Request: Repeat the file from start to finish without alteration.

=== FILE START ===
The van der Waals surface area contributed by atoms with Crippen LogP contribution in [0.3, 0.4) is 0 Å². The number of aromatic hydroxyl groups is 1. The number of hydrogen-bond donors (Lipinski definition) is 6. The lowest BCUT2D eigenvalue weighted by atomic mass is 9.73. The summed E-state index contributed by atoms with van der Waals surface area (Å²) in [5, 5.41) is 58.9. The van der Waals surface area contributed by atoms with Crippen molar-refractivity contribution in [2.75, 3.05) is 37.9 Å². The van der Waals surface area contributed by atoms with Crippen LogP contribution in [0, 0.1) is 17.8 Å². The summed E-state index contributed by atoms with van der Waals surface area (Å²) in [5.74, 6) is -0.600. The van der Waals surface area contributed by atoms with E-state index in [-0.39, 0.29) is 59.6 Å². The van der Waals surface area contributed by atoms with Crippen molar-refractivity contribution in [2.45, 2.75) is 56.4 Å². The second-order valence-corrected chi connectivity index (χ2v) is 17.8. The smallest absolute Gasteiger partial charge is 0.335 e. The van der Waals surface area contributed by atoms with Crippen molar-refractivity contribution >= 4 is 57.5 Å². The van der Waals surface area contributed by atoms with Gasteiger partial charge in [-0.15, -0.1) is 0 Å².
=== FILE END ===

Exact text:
The van der Waals surface area contributed by atoms with Crippen LogP contribution in [0.3, 0.4) is 0 Å². The number of aromatic hydroxyl groups is 1. The number of hydrogen-bond donors (Lipinski definition) is 6. The lowest BCUT2D eigenvalue weighted by atomic mass is 9.73. The summed E-state index contributed by atoms with van der Waals surface area (Å²) in [5, 5.41) is 58.9. The van der Waals surface area contributed by atoms with Crippen molar-refractivity contribution in [2.75, 3.05) is 37.9 Å². The van der Waals surface area contributed by atoms with Crippen LogP contribution in [0, 0.1) is 17.8 Å². The summed E-state index contributed by atoms with van der Waals surface area (Å²) in [5.74, 6) is -0.600. The van der Waals surface area contributed by atoms with E-state index in [-0.39, 0.29) is 59.6 Å². The van der Waals surface area contributed by atoms with Crippen molar-refractivity contribution in [2.45, 2.75) is 56.4 Å². The second-order valence-corrected chi connectivity index (χ2v) is 17.8. The smallest absolute Gasteiger partial charge is 0.335 e. The van der Waals surface area contributed by atoms with Crippen molar-refractivity contribution >= 4 is 57.5 Å². The van der Waals surface area contributed by atoms with Gasteiger partial charge in [-0.15, -0.1) is 0 Å².